The absence of proven deleterious consequences on health and the environment must not be used to justify the production of potentially calamitous and untested substances, including genetically engineering foods.

There is sufficient concern about genetically engineered foods and sufficient anticipatory scientific concern about the possible interaction of genetically engineered crops with existing organisms to justify the banning of genetically modified foods and other organisms until their potential interaction with existing organisms has been thoroughly tested in complete isolation from the natural environment. It is possible that no test could be devised that would be comprehensive enough to demonstrate the safety of introducing genetically modified organisms, because of the complexities which can arise from their interaction with existing organisms.

OUTRAGED THAT: Government representatives at the recent meeting of the Codex Alementarius in Ottawa ignored citizens' call for urgent action to label existing genetically engineered foods, and to extend the Codex Alementarius' terms of reference to include a call for banning genetically engineered foods. The representatives of the Codex Alementarius had the unique opportunity to finally demonstrate that the global community is prepared to prevent future generations from being exposed to the effects of our negligence.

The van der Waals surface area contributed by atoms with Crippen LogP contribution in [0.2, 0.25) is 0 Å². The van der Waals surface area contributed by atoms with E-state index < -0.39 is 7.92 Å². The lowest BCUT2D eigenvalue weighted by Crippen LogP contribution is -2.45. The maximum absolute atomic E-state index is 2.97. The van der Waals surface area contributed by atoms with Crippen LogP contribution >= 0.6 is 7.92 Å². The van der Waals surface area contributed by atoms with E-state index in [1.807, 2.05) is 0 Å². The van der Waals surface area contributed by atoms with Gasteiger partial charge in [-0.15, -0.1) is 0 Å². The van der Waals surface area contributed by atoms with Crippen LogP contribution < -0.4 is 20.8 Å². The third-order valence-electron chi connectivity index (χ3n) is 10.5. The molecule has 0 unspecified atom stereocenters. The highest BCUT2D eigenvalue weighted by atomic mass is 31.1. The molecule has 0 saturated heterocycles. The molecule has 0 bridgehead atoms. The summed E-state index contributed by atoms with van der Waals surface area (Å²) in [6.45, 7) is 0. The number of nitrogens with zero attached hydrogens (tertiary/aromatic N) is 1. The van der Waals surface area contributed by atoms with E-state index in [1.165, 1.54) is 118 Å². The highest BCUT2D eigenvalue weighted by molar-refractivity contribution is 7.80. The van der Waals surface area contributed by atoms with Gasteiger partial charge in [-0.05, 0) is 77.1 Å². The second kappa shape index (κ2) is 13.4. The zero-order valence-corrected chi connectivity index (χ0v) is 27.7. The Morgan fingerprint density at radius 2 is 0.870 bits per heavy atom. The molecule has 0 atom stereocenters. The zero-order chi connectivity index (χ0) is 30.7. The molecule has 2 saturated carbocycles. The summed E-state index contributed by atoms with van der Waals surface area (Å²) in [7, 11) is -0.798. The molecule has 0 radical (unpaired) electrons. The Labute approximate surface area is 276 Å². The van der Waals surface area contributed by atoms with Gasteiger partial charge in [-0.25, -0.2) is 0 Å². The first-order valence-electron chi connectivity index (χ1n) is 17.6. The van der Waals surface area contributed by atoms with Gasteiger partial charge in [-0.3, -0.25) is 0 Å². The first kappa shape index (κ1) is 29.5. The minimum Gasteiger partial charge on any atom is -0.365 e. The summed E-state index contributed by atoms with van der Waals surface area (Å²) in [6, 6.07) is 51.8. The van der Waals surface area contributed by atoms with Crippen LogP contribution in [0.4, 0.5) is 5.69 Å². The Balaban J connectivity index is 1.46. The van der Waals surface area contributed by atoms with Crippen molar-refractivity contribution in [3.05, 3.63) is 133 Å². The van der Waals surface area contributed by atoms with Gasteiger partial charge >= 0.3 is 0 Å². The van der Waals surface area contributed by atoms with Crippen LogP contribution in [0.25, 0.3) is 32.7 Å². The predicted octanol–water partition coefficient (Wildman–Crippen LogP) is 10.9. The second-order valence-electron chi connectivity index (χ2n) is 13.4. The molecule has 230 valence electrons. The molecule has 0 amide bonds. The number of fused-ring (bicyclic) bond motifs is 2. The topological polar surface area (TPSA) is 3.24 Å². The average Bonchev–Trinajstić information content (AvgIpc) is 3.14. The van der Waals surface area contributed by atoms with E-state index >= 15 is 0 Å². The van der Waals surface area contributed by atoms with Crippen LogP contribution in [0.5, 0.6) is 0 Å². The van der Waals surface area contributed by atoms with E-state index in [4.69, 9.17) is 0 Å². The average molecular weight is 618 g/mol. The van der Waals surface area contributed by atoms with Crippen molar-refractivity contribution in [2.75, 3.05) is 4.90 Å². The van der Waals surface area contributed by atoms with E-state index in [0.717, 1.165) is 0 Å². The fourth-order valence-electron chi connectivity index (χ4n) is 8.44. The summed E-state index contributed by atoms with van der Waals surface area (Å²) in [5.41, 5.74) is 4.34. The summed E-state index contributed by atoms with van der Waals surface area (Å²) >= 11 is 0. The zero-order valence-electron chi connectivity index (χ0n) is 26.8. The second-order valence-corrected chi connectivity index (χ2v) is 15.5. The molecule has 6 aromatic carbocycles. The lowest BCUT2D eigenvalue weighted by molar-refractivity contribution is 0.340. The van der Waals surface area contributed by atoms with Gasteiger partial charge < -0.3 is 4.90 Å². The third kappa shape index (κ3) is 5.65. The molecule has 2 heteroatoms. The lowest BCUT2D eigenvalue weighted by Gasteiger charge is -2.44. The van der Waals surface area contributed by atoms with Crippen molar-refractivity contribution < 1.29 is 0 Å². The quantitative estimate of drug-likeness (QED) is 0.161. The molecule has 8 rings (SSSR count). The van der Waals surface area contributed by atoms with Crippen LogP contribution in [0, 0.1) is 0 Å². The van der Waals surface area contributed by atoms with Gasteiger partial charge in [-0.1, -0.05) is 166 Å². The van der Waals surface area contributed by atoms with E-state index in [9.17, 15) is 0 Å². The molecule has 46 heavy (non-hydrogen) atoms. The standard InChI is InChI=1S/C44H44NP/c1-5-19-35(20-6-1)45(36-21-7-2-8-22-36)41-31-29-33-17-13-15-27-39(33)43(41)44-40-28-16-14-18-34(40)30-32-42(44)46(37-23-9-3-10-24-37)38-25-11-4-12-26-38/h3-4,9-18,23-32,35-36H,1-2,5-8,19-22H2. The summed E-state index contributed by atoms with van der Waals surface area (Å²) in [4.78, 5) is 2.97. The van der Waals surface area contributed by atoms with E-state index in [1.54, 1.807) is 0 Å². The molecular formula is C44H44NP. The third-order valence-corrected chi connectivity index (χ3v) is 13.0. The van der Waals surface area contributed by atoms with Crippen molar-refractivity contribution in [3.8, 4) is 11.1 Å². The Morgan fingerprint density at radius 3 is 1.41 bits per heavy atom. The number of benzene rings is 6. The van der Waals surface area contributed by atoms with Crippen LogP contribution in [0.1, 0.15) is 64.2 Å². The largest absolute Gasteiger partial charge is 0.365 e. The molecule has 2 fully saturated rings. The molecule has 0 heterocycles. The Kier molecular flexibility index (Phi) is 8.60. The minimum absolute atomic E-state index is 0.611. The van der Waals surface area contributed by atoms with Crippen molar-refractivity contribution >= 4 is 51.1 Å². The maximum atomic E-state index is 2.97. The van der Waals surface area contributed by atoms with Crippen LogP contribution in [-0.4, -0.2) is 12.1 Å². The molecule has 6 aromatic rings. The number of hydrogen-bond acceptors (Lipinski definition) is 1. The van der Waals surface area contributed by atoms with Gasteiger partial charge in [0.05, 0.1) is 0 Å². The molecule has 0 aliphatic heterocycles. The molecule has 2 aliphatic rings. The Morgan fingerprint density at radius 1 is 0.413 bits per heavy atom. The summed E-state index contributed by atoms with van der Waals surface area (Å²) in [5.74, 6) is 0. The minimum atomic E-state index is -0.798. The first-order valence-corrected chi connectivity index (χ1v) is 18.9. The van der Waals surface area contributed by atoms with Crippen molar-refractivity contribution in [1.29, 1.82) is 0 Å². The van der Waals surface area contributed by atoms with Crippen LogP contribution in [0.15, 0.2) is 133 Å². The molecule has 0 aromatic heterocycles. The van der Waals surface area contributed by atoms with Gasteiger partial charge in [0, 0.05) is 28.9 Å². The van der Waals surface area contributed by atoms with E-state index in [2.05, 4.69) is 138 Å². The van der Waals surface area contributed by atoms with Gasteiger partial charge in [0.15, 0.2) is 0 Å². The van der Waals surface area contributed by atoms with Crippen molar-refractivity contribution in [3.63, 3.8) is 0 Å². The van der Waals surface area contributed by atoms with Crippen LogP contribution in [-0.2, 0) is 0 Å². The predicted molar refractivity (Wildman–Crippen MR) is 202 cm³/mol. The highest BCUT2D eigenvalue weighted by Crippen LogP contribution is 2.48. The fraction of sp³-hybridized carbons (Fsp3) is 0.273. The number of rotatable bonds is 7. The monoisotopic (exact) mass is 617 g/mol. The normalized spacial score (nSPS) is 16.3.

WE ARE FURTHER OUTRAGED that universities have entered into substantive contracts with pharmaceutical and agribusiness companies involved with genetically modified organisms, including genetically engineered foods; and that many pharmaceutical and agribusiness companies have been exploiting indigenous peoples' knowledge of esoteric organisms and their medicinal effects;

AND WE REJECT the myth perpetuated by Monsanto and the Biotechnology industry that the world cannot be fed without genetic engineering, and that small farmers do not feed the world.

WHILST a considerable percentage of the world's known biodiversity is located in developing countries, any effective mechanism for the protection of and reward for the local custodians of these genetic resources is being stalled by northern, industrialized nations.


The United Nations to call upon member states of the United Nations:

The Nation States: The Regulatory Agencies: The Universities: The Wholesale and Retail Industry The Growers The Non-Governmental Organizations (NGOs) The Citizens

For further information, Please contact:
Joan Russow, National Leader of the Green Party of Canada
e-mail jrussow@coastnet.com